The Upper House of Indian Parliament invited public opinion on reconsidering meat export policy of India petitions. Please hurry up and record your comments.
Member, State Committee for Slaughter Houses,
(Govt. of Haryana), C-38, Rose Apartment, Rohini, Delhi.
1. Naresh Kadyan, Rep. of United Nations affiliated the International Organisation for Animal Protection – OIPA in India www.oipa.org / Founder and Chairman, People for Animals (PFA) Haryana www.pfaharyana.in / Master Trainer, Animal Welfare Board of India – AWBI / Member, State Committee for Slaughter Houses (Govt. of Haryana), C-38, Rose Apartment, Prashant Vihar, Rohini, Delhi – 110085.
2. Abhishek Kadyan, Hon. Animal Welfare Officer to AWBI / Member, District Public Relation and Grievances Committee (Govt. of Haryana), Animal Hermitage Jeev Kalyan Vatika – Gaushala run by PFA Haryana, New Toll Tax Barrier, Sarai Khatela, District Palwal (Haryana) – 121105.
3. Sukanya Kadyan, Hon. Animal Welfare Officer to AWBI / Member, District Public Relation and Grievances Committee (Govt. of Haryana), 30 / 347, Dev Colony, Rohtak – 124001.
Shri R.P. Tiwari, Deputy Director, Rajya Sabha Secretariat, New Delhi.
Subject: Petition on meat export policy of India.
Please find attached here with the press clipping about invitation of the public comments on the petitions on Meat Export Policy of India, hence our observations, suggestions are as under:
Committee on Petitions:
Reconsider the meat export policy of India:
Beef exports up 44% in 4 years, India is top seller: The Centre's Pink Revolution to promote meat production and export has led to a 44%increase in meat consumption and export in four years, but it has failed to regulate the industry. According to data compiled by the animal husbandry departments of all states, meat from registered slaughterhouses increased from 5.57 lakh tonnes in 2008 to 8.05 lakh tonnes in 2011. Export earnings from bovine (beef and cattle) meat expected to touch Rs18, 000 crore in 2012-2013. India became the world's top exporter of beef in 2012. Uttar Pradesh is the top buffalo meat-producing state with 3 lakh tonnes in 2011. At least 70% of the buffalo meat is exported. "Our meat is lean and cheaper. We supply halal meat, which is preferred in Gulf countries," said Surendra Kumar Ranjan; director of Uttar Pradesh based Hind Agro Industries. Though meat meeting international standards reaches markets in the Europe, the Gulf and South-East Asia, most of the meat sold in India is substandard. The best quality meat is sent abroad while B-grade meat reaches the domestic market. Further, activists say the way animals are transported and slaughtered is cruel and far from international standards. "There is rampant abuse of animals in transport and slaughter of meat whether for domestic consumption or export," said Abhishek kadyan, Media Adviser to the UN affiliated OIPA in India.Meat sales up, hygiene drops: The amount of beef consumed and exported from the country has gone up 44% in the last four years, according to data from the Union animal husbandry department. However, animal abuse while transporting and slaughtering is rampant, say activists. According to the US Department of Agriculture, India became the largest exporter of beef edging out Australia and New Zealand in May 2012. Bovine (buffalo and cow) meat from India is popular in South-East Asian and Gulf countries, said Surendra Kumar Ranjan; director of Uttar Pradesh based Hind Agro Industries. "Our meat is lean and cheaper. We supply halal meat, which is preferred in Gulf countries," he said. Animal activists, however, kill this rosy picture. "There is rampant abuse of animals during transport and slaughter whether the meat is for domestic consumption or export," said Sukanya Kadyan, Programme Director of the UN affiliated OIPA in India. Processed meat exports are expected to earn close to 18,000 crore in 2012-13. The increase is attributed to the Centre's Pink Revolution to promote meat production and export with modernized abattoirs and storage facilities.The food processing ministry had announced subsidies of 15 crore to modernize abattoirs.The buffaloes killed went up from 49.46 lakh in 2008 to 69.6 lakh in 2011. There are 38integrated abattoirs in the country which slaughter for export. Agricultural and Processed Food Exports Development Authority (Apeda) inspects them and renews licenses. "The BIS team does checks a few times a year," said Ranjan. The government's stringent rules on quality of meat have failed to extend to prevention of cruelty to animals. "Animals are overloaded in vehicles and transported without food and water," said Kadyan. "None of the meat exporters pay attention to the condition of animals," he said. Most police officers let vehicles through without fining them for overloading as per the Prevention of Cruelty to Animals Act. The international practice of stunning an animal before slaughter is not followed in India, since Gulf countries want only halal cut meat. "Gulf countries specify that the animal should not be stunned. We stun animals supplied to countries that don't insist on halal meat," said Ranjan. Stunning animals is compulsory in Europe and Australia. "There are norms for veterinary care, feeding and watering during transport,"said Kadyan.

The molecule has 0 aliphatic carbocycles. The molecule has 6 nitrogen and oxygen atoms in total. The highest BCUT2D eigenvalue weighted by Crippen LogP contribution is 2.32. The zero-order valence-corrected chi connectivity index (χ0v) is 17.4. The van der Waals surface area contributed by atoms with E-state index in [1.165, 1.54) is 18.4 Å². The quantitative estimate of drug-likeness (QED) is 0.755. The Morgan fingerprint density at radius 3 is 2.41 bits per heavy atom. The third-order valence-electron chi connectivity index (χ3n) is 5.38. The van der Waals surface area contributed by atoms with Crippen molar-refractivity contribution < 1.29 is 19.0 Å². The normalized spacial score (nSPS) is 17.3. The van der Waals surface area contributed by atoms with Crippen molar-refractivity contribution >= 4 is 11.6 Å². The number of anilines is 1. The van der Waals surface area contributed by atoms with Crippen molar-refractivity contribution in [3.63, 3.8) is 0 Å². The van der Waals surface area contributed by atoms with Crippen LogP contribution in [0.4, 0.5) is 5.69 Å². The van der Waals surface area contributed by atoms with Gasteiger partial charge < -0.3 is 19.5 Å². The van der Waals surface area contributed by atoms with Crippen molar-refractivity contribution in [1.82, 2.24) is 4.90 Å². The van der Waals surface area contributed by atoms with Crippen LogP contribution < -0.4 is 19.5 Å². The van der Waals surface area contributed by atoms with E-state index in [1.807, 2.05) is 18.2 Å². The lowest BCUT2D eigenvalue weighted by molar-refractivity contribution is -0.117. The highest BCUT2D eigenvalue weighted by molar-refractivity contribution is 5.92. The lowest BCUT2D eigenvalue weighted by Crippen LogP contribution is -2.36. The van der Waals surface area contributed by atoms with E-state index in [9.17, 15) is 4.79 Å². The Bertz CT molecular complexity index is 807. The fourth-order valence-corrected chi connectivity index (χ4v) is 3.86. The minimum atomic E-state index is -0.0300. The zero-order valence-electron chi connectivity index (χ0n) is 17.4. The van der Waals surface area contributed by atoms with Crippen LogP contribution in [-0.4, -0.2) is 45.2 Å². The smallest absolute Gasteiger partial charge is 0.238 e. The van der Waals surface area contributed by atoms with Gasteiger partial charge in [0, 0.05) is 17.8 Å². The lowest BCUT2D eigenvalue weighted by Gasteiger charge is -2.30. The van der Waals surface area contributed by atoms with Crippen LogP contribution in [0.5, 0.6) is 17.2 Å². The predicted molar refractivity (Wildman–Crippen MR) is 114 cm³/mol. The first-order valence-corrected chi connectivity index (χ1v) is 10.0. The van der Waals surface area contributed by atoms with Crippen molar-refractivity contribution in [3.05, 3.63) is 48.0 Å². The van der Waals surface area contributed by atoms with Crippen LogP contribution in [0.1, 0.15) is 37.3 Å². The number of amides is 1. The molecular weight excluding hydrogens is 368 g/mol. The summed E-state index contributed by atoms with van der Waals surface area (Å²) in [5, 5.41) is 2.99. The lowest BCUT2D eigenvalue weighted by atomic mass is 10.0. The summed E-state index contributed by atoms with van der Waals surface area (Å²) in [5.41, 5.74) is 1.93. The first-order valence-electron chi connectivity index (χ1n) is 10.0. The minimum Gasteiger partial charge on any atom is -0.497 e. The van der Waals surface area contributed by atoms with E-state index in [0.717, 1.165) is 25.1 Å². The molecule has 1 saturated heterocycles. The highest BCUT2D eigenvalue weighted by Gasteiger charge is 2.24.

The UN affiliated OIPA in India and PFA Haryana founder Naresh Kadyan in the opinion that:
1. Slaughtering the animal is against the soul of article 51 A (g) of Indian Constitution, hence meat export for personnel gain and profit is illegal.
2. The Prevention of Cruelty to Animals Act, 1960 section 28 permit animal sacrifice for religious purpose but is should be with in the purview of the Slaughter House Rules, 2001.
3. Stunning be mandatory before slaughtering the animals, halal process be banned in commercial activities.
4. The recommendations of the National Cattle Commission, 2002 should be implemented and cow progeny be declared as a Indian domestic animals.
5. Animal Transportation in goods transport vehicle be banned and special ISI vehicle be introduced for humane animal shifting.
6. All offenses against animals should be cognizable, non bailable along with strong punishments mechanism be try and decide by a special fast track court.
7. Animal abuser registry be prepared and widely circulated.